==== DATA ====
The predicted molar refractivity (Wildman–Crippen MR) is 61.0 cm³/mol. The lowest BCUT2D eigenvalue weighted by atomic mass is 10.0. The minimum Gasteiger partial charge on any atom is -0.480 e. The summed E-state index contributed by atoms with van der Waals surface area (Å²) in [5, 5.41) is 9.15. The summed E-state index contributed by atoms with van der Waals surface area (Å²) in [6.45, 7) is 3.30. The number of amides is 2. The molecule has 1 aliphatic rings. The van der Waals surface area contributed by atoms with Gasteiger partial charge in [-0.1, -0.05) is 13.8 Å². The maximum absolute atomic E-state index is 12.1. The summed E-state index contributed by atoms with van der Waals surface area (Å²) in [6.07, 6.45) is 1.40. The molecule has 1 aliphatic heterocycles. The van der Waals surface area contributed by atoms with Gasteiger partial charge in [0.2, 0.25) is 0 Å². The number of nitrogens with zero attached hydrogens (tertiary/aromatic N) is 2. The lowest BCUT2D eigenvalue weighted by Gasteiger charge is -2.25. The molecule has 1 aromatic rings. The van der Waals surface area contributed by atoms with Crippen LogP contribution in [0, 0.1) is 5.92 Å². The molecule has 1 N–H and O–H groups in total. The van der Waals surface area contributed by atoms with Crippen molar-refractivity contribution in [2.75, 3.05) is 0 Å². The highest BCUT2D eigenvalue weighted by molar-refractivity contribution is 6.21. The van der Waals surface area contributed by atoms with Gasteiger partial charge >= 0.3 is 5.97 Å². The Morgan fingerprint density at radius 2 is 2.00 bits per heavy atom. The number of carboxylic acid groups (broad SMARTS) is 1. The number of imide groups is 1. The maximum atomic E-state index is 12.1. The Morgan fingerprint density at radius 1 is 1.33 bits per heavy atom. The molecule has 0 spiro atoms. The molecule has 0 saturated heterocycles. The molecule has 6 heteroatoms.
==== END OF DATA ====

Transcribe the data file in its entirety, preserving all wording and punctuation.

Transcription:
The predicted molar refractivity (Wildman–Crippen MR) is 61.0 cm³/mol. The lowest BCUT2D eigenvalue weighted by atomic mass is 10.0. The minimum Gasteiger partial charge on any atom is -0.480 e. The summed E-state index contributed by atoms with van der Waals surface area (Å²) in [5, 5.41) is 9.15. The summed E-state index contributed by atoms with van der Waals surface area (Å²) in [6.45, 7) is 3.30. The number of amides is 2. The molecule has 1 aliphatic rings. The van der Waals surface area contributed by atoms with Gasteiger partial charge in [-0.1, -0.05) is 13.8 Å². The maximum absolute atomic E-state index is 12.1. The summed E-state index contributed by atoms with van der Waals surface area (Å²) in [6.07, 6.45) is 1.40. The molecule has 1 aliphatic heterocycles. The van der Waals surface area contributed by atoms with Gasteiger partial charge in [0.2, 0.25) is 0 Å². The number of nitrogens with zero attached hydrogens (tertiary/aromatic N) is 2. The lowest BCUT2D eigenvalue weighted by Gasteiger charge is -2.25. The molecule has 1 aromatic rings. The van der Waals surface area contributed by atoms with Crippen LogP contribution in [0, 0.1) is 5.92 Å². The molecule has 1 N–H and O–H groups in total. The van der Waals surface area contributed by atoms with Crippen molar-refractivity contribution in [2.75, 3.05) is 0 Å². The highest BCUT2D eigenvalue weighted by molar-refractivity contribution is 6.21. The van der Waals surface area contributed by atoms with Gasteiger partial charge >= 0.3 is 5.97 Å². The Morgan fingerprint density at radius 2 is 2.00 bits per heavy atom. The number of carboxylic acid groups (broad SMARTS) is 1. The number of imide groups is 1. The maximum atomic E-state index is 12.1. The Morgan fingerprint density at radius 1 is 1.33 bits per heavy atom. The molecule has 0 spiro atoms. The molecule has 0 saturated heterocycles. The molecule has 6 heteroatoms.